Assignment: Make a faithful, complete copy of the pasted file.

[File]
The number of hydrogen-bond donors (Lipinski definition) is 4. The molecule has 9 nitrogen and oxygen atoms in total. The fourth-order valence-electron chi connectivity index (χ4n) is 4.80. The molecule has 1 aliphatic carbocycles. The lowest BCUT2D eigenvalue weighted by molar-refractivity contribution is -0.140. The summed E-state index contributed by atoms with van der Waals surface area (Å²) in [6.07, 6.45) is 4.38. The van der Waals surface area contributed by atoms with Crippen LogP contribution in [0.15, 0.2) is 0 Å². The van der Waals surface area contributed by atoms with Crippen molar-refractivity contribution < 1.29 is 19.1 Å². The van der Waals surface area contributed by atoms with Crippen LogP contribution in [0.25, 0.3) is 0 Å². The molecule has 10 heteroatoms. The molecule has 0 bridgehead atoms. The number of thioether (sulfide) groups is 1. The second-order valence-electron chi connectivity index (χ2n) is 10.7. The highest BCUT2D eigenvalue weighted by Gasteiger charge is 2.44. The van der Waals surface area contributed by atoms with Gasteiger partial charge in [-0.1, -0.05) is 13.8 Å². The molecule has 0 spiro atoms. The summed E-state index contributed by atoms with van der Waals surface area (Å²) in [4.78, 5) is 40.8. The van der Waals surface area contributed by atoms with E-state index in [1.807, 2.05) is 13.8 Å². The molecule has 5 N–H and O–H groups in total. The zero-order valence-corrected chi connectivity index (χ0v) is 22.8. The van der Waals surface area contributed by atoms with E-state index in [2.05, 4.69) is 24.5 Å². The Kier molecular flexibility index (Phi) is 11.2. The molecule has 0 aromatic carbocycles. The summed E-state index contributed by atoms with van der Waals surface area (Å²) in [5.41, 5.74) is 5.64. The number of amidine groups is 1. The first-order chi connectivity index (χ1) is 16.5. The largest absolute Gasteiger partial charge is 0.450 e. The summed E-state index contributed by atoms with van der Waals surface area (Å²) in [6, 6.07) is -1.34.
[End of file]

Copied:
The number of hydrogen-bond donors (Lipinski definition) is 4. The molecule has 9 nitrogen and oxygen atoms in total. The fourth-order valence-electron chi connectivity index (χ4n) is 4.80. The molecule has 1 aliphatic carbocycles. The lowest BCUT2D eigenvalue weighted by molar-refractivity contribution is -0.140. The summed E-state index contributed by atoms with van der Waals surface area (Å²) in [6.07, 6.45) is 4.38. The van der Waals surface area contributed by atoms with Crippen LogP contribution in [0.15, 0.2) is 0 Å². The van der Waals surface area contributed by atoms with Crippen molar-refractivity contribution < 1.29 is 19.1 Å². The van der Waals surface area contributed by atoms with Crippen LogP contribution in [0.25, 0.3) is 0 Å². The molecule has 10 heteroatoms. The molecule has 0 bridgehead atoms. The number of thioether (sulfide) groups is 1. The second-order valence-electron chi connectivity index (χ2n) is 10.7. The highest BCUT2D eigenvalue weighted by Gasteiger charge is 2.44. The van der Waals surface area contributed by atoms with Gasteiger partial charge in [-0.1, -0.05) is 13.8 Å². The molecule has 0 spiro atoms. The summed E-state index contributed by atoms with van der Waals surface area (Å²) in [4.78, 5) is 40.8. The van der Waals surface area contributed by atoms with E-state index in [1.807, 2.05) is 13.8 Å². The molecule has 5 N–H and O–H groups in total. The zero-order valence-corrected chi connectivity index (χ0v) is 22.8. The van der Waals surface area contributed by atoms with E-state index in [2.05, 4.69) is 24.5 Å². The Kier molecular flexibility index (Phi) is 11.2. The molecule has 0 aromatic carbocycles. The summed E-state index contributed by atoms with van der Waals surface area (Å²) in [5.41, 5.74) is 5.64. The number of amidine groups is 1. The first-order chi connectivity index (χ1) is 16.5. The largest absolute Gasteiger partial charge is 0.450 e. The summed E-state index contributed by atoms with van der Waals surface area (Å²) in [6, 6.07) is -1.34.